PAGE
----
15.09.2023 | Richard Siedhoff live scores on the Welte-Orgel: BEGOTTEN & SCHENEC-TADY III
Live score | Richard Siedhoff
GRASSI Museum Leipzig is home to the museum of musical instruments of the university. There, behind the screen of the big hall, a rarity of cinema history is towering: a cinema organ made by M. Welte & Söhne in 1929. The so-called Welte-organs were developed as accompanying instruments for silent films. With its multifarious pipe work, a whole orchestra can be imitated. Thus, sounds of oboes, kettledrums, trumpets and castanets can be heard, but also – and this is the actual spectacle: telephones ringing, funfair noises, ship sirens, locomotives and much more. A register of effects enables the musicians to accompany phenomena on screen with sounds that the audience knew from their everyday life that had become modern.
Composed of more than a thousand pieces, the cinema organ of Leipzig was elaborately restored in 2006. Today, only few of the often discarded or war-damaged organs exist – most likely still in film museum contexts, unfortunately only used seldom. In cooperation with GRASSI Museum, GEGENkino wants to revive this venerable as well as impressive cultural technique and at the same time, interlock it with a film culture with which it was originally not connected in any way: the transgressive US underground cinema of the 1980ies.
US 1989, D: E. Elias Merhige, A: Brian Salzberg, Donna Dempsey, Stephen Charles Barry, 72’, without dialog and projected, 16mm
E. Elias Merhige’s (*1959 at New York) low budget film BEGOTTEN is a key work of the post-classic, semi-narrative experimental cinema. In grainy black and white pictures – they seem like they were found on a blurred VHS tape – a fever dream rolls by in front of our eyes. Without verbal intervention, we are catapulted into a shadowy world, in which figures with (depending on interpretation) ancient or otherworldly costumes shuffle through crater landscapes, practice rituals and mutually hurt one another. The sound level of the film is strongly withdrawn compared to the stunning visuality – it consists of a tapestry of drone and other sounds that loosely search for analogies to the things shown. Therefore: obvious to dare a tonal reinterpretation! Doing this with the cinema organ, every button can be pressed: from romantically orchestral support of the pictorial mysticism up to alienating use of the effect registers, everything is possible – and welcome. Director Merhige on our concept: “The combination of the historical cinema organ, a renowned artist like Richard Siedhoff, and my film has the potential to create a unique and profound experience for the audience. (…) It’s truly fascinating and I applaud their innovative spirit.”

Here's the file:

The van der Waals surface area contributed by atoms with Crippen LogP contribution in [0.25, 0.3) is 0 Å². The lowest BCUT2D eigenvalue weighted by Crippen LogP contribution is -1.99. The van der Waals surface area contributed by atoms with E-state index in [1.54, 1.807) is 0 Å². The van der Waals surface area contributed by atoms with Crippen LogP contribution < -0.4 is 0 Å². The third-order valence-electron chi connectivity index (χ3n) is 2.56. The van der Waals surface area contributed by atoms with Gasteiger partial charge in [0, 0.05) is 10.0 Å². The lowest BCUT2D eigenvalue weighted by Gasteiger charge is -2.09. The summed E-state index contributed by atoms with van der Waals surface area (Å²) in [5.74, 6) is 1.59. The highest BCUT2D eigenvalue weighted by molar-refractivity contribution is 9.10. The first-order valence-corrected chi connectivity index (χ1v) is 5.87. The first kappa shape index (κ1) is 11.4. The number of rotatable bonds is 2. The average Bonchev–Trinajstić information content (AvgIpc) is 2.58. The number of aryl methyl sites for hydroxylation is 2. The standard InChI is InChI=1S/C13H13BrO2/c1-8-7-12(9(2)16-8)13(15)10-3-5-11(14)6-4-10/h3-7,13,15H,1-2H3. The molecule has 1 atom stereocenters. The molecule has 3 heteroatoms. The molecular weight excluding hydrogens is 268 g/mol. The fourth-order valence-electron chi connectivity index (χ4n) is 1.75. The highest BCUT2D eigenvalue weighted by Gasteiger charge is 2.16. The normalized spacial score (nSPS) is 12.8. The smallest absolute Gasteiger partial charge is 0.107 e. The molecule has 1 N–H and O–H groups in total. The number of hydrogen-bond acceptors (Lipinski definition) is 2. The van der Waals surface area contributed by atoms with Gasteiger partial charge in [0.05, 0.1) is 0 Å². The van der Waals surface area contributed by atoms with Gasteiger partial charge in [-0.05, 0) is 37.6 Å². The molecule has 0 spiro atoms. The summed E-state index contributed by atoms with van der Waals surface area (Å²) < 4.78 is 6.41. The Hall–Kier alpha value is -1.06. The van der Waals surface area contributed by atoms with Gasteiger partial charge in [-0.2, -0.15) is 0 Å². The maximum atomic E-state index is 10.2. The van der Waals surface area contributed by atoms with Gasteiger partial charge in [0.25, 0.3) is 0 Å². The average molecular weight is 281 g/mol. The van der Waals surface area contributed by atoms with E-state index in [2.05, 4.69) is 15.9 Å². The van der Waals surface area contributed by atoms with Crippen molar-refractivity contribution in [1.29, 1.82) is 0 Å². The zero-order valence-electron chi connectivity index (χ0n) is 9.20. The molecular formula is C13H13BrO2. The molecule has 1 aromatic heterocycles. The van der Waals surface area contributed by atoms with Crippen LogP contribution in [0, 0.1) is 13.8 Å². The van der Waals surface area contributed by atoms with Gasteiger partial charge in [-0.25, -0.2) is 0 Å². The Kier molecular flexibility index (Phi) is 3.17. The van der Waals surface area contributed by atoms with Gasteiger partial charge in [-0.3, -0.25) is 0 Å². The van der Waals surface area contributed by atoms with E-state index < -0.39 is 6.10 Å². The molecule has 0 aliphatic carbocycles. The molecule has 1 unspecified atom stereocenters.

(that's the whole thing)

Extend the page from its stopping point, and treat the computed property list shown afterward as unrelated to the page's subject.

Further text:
DE 1976, D: Heinz Emigholz, 20’, silent, 16mm
Concerning the opening film, we also break new grounds: Heinz Emigholz’s (*1948 at Achim) SCHENEC-TADY III is usually allocated to structuralist films – a conception of film that attends to the cinematic nitty gritty time and space with a mathematical rigour. The way Emigholz’s film arranges silent black and white pictures of a clearing and intervenes in them is not a dry experiment but little short of expressionism on screen.
The pianist and organist Richard Siedhoff accompanies silent films with his own compositions and improvisations in renowned film institutions like International Silent Filmfestival Bonn, Weimar Silentfilm Retrospective and Zeughauskino Berlin. Actually specialised in historical performance practices, he will now divert the cinema organ and push the boundaries of its tonal varieties. Not enough: the analogue-savvy musician will put up his two 16mm-projectors – a pure analogue evening!
|Fri 15. Sept||Grassi Museum|
|8 PM||€ 12 presale / € 14 box office|